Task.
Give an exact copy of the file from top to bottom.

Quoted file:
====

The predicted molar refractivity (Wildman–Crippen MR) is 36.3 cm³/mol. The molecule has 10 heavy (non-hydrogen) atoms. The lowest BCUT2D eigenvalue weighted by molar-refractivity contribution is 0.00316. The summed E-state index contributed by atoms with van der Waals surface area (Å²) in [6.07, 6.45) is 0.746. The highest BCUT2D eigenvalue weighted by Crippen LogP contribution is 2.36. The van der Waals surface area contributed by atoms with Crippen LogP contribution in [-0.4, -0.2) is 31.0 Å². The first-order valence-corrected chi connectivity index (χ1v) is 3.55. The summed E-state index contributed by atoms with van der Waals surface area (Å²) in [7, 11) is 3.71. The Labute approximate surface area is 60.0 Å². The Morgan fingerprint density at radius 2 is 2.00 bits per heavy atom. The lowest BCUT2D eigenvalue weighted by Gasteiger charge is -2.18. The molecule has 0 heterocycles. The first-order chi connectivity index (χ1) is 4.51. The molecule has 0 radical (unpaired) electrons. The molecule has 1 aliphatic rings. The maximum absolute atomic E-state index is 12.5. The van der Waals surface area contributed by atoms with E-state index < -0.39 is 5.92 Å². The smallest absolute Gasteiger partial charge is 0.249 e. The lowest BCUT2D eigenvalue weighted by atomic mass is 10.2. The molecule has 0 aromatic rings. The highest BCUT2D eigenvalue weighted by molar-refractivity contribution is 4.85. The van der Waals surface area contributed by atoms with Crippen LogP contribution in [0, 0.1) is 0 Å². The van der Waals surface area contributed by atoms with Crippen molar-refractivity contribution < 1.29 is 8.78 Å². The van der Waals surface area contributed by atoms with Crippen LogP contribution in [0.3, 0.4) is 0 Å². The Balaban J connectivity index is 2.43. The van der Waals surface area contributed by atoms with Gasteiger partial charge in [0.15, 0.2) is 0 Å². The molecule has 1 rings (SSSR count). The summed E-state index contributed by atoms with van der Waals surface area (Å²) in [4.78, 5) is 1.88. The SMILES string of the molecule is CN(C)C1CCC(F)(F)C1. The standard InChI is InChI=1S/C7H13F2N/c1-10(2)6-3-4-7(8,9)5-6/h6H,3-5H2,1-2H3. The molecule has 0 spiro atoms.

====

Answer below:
The predicted molar refractivity (Wildman–Crippen MR) is 36.3 cm³/mol. The molecule has 10 heavy (non-hydrogen) atoms. The lowest BCUT2D eigenvalue weighted by molar-refractivity contribution is 0.00316. The summed E-state index contributed by atoms with van der Waals surface area (Å²) in [6.07, 6.45) is 0.746. The highest BCUT2D eigenvalue weighted by Crippen LogP contribution is 2.36. The van der Waals surface area contributed by atoms with Crippen LogP contribution in [-0.4, -0.2) is 31.0 Å². The first-order valence-corrected chi connectivity index (χ1v) is 3.55. The summed E-state index contributed by atoms with van der Waals surface area (Å²) in [7, 11) is 3.71. The Labute approximate surface area is 60.0 Å². The Morgan fingerprint density at radius 2 is 2.00 bits per heavy atom. The lowest BCUT2D eigenvalue weighted by Gasteiger charge is -2.18. The molecule has 0 heterocycles. The first-order chi connectivity index (χ1) is 4.51. The molecule has 0 radical (unpaired) electrons. The molecule has 1 aliphatic rings. The maximum absolute atomic E-state index is 12.5. The van der Waals surface area contributed by atoms with E-state index < -0.39 is 5.92 Å². The smallest absolute Gasteiger partial charge is 0.249 e. The lowest BCUT2D eigenvalue weighted by atomic mass is 10.2. The molecule has 0 aromatic rings. The highest BCUT2D eigenvalue weighted by molar-refractivity contribution is 4.85. The van der Waals surface area contributed by atoms with Crippen LogP contribution in [0, 0.1) is 0 Å². The van der Waals surface area contributed by atoms with Crippen molar-refractivity contribution < 1.29 is 8.78 Å². The van der Waals surface area contributed by atoms with Crippen LogP contribution in [0.3, 0.4) is 0 Å². The Balaban J connectivity index is 2.43. The van der Waals surface area contributed by atoms with Gasteiger partial charge in [0.15, 0.2) is 0 Å². The molecule has 1 rings (SSSR count). The summed E-state index contributed by atoms with van der Waals surface area (Å²) in [4.78, 5) is 1.88. The SMILES string of the molecule is CN(C)C1CCC(F)(F)C1. The standard InChI is InChI=1S/C7H13F2N/c1-10(2)6-3-4-7(8,9)5-6/h6H,3-5H2,1-2H3. The molecule has 0 spiro atoms.